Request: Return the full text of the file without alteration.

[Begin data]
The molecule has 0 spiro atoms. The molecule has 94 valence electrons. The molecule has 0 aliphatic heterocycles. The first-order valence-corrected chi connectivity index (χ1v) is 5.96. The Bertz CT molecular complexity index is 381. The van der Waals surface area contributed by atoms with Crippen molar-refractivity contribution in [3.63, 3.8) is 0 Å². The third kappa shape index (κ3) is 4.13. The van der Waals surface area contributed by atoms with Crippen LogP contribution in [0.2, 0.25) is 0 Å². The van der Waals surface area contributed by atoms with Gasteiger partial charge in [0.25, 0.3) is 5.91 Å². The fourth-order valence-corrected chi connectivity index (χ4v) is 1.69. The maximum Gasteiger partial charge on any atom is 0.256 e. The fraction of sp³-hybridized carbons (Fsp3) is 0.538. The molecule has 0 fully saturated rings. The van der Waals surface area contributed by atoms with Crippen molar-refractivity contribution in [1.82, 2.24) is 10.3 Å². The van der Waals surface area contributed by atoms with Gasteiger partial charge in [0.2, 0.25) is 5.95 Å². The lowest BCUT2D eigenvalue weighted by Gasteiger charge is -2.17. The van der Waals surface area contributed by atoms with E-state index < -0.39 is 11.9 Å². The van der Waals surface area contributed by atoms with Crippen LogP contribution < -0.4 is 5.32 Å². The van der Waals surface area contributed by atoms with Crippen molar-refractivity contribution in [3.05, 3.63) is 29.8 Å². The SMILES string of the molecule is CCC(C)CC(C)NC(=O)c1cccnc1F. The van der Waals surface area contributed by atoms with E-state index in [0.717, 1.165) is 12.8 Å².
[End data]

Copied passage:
The molecule has 0 spiro atoms. The molecule has 94 valence electrons. The molecule has 0 aliphatic heterocycles. The first-order valence-corrected chi connectivity index (χ1v) is 5.96. The Bertz CT molecular complexity index is 381. The van der Waals surface area contributed by atoms with Crippen molar-refractivity contribution in [3.63, 3.8) is 0 Å². The third kappa shape index (κ3) is 4.13. The van der Waals surface area contributed by atoms with Crippen LogP contribution in [0.2, 0.25) is 0 Å². The van der Waals surface area contributed by atoms with Gasteiger partial charge in [0.25, 0.3) is 5.91 Å². The fourth-order valence-corrected chi connectivity index (χ4v) is 1.69. The maximum Gasteiger partial charge on any atom is 0.256 e. The fraction of sp³-hybridized carbons (Fsp3) is 0.538. The molecule has 0 fully saturated rings. The van der Waals surface area contributed by atoms with Crippen molar-refractivity contribution in [1.82, 2.24) is 10.3 Å². The van der Waals surface area contributed by atoms with Gasteiger partial charge in [0.2, 0.25) is 5.95 Å². The lowest BCUT2D eigenvalue weighted by Gasteiger charge is -2.17. The van der Waals surface area contributed by atoms with E-state index < -0.39 is 11.9 Å². The van der Waals surface area contributed by atoms with Crippen LogP contribution < -0.4 is 5.32 Å². The van der Waals surface area contributed by atoms with Crippen molar-refractivity contribution in [3.05, 3.63) is 29.8 Å². The SMILES string of the molecule is CCC(C)CC(C)NC(=O)c1cccnc1F. The van der Waals surface area contributed by atoms with E-state index in [0.717, 1.165) is 12.8 Å².